Released in 1979, Peace & Harmony is less in the vein of the band’s raw, Igbo-influenced early recordings and more akin to their later, slickly produced, more Westernized London work. “Sexy Dancer” is a Technicolor glamourama of guitar licks, a huge bassline, peppy brass, anonymous female vocal lines, and plenty of lights and lasers. “She’s Gone” is a soulful little R&B potboiler; “Peaceful Dub” seemingly pulls influences from London’s historic affinity for reggae. Best of all might be the masterfully arranged “Do It Together,” a groovy little spellbinder that combines midnight-blue keys and axe work with punctuating horns.
Some will be upset that the influence of the Aba music scene, of which The Funkees were key players, is minimized on Peace & Harmony, but what’s undeniable is that Mosco was still funky to his core.
Be What You Want To Be
The early 1980s saw Ernest Ranglin journey to Miami to hook up with fellow Jamaican music legend-turned-Florida impresario Noel Williams aka King Sporty. With Ranglin out front and Sporty serving as producer, the result was an album that doused the city’s happening music scene in glorious Caribbean vibrations. So you get the classic rocksteady of “Why Not” sitting next to classic Miami disco grooves of the title track. A highlight comes in the languid grooves of “In The Rain,” which, despite the title, sounds like a midday snooze in the Jamaican sun.
Ronie & Central do Brasil
Ronie & Central do Brasil
This 1970s Brazilian soul-pop suite is heavily reminiscent of the popular sounds of Sérgio Mendes. Using electric pianos, flutes, tenor saxophone and bass guitars (among other instruments), Ronie, aka Ronaldo Mesquita—also noted for being the Bossa Três Combo band—produced a 10-track suite of tight arrangements, soft grooves, and prominent bossa nova male/female vocal harmonies. With most of the songs failing to reach the three-minute mark, this is a zippy, infectious slice of a distinctly Brazilian sound.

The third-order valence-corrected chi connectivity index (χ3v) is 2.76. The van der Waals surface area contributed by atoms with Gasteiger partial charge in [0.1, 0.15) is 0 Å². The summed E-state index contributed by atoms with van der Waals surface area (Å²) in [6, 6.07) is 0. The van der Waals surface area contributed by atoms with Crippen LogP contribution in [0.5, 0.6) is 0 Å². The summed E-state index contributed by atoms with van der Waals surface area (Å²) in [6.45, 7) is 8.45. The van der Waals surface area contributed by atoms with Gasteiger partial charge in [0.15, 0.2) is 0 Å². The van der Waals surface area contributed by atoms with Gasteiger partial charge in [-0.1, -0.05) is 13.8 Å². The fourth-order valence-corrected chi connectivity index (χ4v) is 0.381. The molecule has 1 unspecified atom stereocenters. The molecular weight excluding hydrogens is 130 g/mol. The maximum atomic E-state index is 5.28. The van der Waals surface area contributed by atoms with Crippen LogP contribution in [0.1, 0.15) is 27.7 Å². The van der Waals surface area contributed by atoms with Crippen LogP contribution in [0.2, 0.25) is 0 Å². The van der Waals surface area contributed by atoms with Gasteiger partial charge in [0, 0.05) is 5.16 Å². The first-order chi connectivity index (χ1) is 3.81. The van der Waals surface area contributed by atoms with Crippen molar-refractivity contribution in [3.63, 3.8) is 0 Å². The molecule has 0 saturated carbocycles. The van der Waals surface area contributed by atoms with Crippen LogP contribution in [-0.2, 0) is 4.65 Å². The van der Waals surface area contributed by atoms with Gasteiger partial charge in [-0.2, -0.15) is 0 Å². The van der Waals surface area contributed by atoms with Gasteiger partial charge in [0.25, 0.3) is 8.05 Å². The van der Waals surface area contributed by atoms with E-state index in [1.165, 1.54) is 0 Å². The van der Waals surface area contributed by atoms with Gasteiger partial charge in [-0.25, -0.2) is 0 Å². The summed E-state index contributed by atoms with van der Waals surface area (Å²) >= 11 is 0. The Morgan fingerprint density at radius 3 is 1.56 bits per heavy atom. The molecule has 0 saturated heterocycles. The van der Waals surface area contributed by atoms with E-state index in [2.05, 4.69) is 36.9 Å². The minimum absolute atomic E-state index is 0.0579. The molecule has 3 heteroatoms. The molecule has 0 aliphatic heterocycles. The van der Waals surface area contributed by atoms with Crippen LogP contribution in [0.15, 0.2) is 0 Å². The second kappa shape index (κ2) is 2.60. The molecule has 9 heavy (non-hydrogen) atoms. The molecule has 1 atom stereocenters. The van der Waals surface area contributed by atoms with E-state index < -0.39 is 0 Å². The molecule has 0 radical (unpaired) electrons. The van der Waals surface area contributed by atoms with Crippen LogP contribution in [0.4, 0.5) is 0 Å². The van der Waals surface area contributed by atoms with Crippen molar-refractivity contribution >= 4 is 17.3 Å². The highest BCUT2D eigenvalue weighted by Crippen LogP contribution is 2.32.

For five brilliant years, Portland punks Team Dresch were queercore pioneers before going on hiatus in 1998. The band have sporadically played live shows since 2004 and, now, their whole discography—Personal Best (1994) and Captain My Captain (1995), plus Choices, Chances, Changes, a compilation of singles and rarities—is being reissued, sealing their indomitable legacy.
Hit play on Personal Best’s opener and a Team Dresch signature track, “Fagetarian and Dyke,” and it’s clear the band has lost none of their power: the band’s undiluted punk instrumentation bristles with energy while the lyrics ring with a heavy sense of burden. Many of their concerns address the hopes and concerns of gay women: the sweet “Hand Grenade” is simply about longing for love. Then there’s “Uncle Phranc,” a song that addresses parental acceptance (“My mom says she loves me/ But I don’t think it’s love/ Cause she only loves me/ When I act just like she does”). And so the reissues are a reminder Team Dresch went deeper that just something for Walkmans. They offered a sense of community when large sections of their queer fanbase needed it most.
Mostly made up of artists who never made their name beyond Ireland, Buntús Rince (which means ”basic rhythms” in Gaelic) collects 16 mostly-forgotten recordings from the island’s various music scenes. Spanning 1969 to 1981—when the country was an economically repressed, heavily conservative nation under the watch of the powerful Catholic Church—this collection uncovers Irish ingenuity in genre’s that were thriving to the nation’s right, in the UK, and to its left, across the Atlantic, in North America. Jazz, fusion and folk might be listed in the retrospective’s subtitle as its focus but just as tangible are British beat, prog rock, and American blues. Take “Lonely Man” by Mellow Candle, a progressive folk rock band led by young trio Clodagh Simonds, Alison Bools, and Maria White; their Neil Young-esque number boasts energetic twin guitar and piano lines. It’s not all unknowns here: the Rory Gallagher-led Taste are present with their brilliant slow-hand blues workout “On The Boards.” Anyone up for a second volume?